“Power to the Edge”, a 2003 study and subsequent book by John Stenbit (then Assistant Secretary of Defense, NII) was commissioned to examine the way forward for the US Department of Defense to meet the changing nature of conflict and the asymmetrical threats of a new and different world where non-nation state actors used multi-location and non-predictive small unit swarming to inflict damage and push ideological agendas: Bali, Mumbai, Spain, Times Square, and Boston all apply. It would define the blueprint for “special operations” that delivered immediate and direct access to the information our national security specialists needed to accomplish their mission. Law enforcement agencies, Homeland Security, and our military would all need to morph to support this new threat model. Human, sensor, and autonomous sensing platforms.
It’s about enabling “horizontal fusion” of information amongst “nodes” that can make sense of raw data and then share perspective in real time with decision makers at the “center” of the network (headquarters), but also those operating at the edge (the teams deployed and in harm’s way). It is the idea of providing a trusted and networked environment on which to share, and a non-stove piped means to move data that dramatically impacts the tempo of operations, increases lethality and operational precision, but also enhances life safety.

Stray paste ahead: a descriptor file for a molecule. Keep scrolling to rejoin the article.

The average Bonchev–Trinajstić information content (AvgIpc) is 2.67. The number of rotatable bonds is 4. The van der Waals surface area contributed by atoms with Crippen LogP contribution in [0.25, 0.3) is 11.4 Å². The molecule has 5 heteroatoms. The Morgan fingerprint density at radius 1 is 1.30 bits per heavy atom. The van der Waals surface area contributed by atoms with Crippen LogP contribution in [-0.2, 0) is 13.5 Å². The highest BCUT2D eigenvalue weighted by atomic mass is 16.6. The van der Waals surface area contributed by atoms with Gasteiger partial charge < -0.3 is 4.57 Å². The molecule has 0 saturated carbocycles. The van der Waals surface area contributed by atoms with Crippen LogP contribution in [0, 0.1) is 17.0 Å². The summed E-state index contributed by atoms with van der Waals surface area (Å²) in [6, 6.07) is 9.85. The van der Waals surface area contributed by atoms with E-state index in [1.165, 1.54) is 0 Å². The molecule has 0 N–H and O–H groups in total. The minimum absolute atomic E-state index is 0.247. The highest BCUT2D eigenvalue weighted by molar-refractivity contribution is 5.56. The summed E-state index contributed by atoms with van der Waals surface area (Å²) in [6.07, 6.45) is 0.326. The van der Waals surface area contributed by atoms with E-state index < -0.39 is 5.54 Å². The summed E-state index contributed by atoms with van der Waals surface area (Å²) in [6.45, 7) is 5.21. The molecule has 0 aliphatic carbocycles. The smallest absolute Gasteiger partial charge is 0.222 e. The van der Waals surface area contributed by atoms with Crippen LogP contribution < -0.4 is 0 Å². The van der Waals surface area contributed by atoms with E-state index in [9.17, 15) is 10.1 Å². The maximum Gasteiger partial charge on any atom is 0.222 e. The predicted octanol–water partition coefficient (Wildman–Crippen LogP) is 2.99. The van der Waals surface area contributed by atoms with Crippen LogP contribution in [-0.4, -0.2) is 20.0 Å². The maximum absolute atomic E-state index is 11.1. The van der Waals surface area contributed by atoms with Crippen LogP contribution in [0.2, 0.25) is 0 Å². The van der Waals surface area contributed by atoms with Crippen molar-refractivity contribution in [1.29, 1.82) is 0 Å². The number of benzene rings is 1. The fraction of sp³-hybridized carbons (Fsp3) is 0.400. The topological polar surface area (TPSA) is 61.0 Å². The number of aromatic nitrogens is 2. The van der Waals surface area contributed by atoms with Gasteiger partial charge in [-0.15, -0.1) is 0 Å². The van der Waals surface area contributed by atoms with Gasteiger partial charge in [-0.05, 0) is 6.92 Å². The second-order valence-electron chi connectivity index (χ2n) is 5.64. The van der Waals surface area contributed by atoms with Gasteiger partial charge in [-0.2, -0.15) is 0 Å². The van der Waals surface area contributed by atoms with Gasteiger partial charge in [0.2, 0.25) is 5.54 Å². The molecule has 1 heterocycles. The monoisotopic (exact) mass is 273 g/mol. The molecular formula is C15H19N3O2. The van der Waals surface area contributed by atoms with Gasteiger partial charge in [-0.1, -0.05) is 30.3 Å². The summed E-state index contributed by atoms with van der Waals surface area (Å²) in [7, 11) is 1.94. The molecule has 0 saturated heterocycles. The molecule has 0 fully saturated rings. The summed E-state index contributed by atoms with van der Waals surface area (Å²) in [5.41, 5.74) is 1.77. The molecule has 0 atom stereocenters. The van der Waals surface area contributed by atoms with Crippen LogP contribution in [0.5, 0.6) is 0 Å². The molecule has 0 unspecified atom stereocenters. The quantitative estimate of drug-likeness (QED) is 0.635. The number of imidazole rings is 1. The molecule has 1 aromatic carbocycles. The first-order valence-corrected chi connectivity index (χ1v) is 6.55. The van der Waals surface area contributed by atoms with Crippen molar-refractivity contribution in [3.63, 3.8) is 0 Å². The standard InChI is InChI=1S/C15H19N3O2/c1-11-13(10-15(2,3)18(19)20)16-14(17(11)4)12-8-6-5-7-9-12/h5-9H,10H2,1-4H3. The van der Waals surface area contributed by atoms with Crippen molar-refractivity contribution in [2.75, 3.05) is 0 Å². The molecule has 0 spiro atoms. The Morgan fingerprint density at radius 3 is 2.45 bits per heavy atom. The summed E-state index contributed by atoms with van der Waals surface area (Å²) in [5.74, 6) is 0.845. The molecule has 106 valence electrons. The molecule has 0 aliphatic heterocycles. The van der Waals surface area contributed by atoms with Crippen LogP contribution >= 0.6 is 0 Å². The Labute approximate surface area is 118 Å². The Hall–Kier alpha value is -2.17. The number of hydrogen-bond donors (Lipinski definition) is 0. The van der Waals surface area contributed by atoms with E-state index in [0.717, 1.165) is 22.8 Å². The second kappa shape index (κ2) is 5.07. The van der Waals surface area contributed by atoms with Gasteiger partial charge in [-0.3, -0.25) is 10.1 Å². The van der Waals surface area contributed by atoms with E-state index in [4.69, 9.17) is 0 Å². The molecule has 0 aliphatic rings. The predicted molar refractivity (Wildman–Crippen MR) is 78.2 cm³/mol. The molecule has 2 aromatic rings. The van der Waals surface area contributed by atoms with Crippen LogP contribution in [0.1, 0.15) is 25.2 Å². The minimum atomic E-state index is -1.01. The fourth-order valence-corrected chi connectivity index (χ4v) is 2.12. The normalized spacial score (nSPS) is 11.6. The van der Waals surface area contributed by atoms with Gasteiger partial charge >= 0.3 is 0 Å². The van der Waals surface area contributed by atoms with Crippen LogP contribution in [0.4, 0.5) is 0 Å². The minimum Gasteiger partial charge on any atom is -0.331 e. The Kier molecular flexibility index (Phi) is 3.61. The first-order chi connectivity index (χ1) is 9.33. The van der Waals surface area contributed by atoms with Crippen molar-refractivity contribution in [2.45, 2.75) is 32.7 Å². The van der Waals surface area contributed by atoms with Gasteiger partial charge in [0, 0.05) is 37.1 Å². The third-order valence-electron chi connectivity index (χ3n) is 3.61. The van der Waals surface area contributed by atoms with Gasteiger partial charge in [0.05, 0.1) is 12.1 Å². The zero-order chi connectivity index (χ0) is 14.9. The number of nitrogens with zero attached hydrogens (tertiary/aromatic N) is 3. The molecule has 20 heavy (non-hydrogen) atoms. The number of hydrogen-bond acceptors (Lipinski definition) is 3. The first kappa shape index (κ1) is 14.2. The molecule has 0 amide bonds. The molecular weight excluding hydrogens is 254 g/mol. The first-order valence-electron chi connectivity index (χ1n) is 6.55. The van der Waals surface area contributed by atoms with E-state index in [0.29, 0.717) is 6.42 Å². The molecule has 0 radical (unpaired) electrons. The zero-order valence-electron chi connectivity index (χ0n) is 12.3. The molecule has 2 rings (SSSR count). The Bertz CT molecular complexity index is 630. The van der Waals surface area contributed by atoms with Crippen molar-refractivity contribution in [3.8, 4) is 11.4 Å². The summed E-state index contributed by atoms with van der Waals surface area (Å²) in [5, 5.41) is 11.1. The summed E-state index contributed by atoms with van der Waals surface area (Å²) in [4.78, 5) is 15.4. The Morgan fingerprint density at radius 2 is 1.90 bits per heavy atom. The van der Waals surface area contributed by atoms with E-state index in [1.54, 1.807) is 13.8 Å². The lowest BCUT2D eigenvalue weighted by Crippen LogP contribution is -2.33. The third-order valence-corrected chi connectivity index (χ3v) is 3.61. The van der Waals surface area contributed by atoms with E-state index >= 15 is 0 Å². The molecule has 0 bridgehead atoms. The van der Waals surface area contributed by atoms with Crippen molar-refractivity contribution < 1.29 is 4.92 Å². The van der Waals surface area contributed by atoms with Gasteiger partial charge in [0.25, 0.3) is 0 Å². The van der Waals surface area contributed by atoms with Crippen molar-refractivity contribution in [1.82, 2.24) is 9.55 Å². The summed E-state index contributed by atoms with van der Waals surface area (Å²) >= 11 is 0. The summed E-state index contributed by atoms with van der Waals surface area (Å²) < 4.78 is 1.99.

Most importantly: It ensures KNOW WHAT (situational awareness) collides head on with KNOW HOW (the right information to the right people) which results in unprecedented decision superiority and yields a historic shift from “platform” to “network” centric operations. This was the birthing moment of the Blueforce product platform, a modern mobile technology suite that embraces and extends the last tactical mile vertically, but also horizontally thereby allowing all members of a team to be on the same page specific to real-time events and information. And it transcends humans, and embraces K9’s, autonomous platforms, and information services.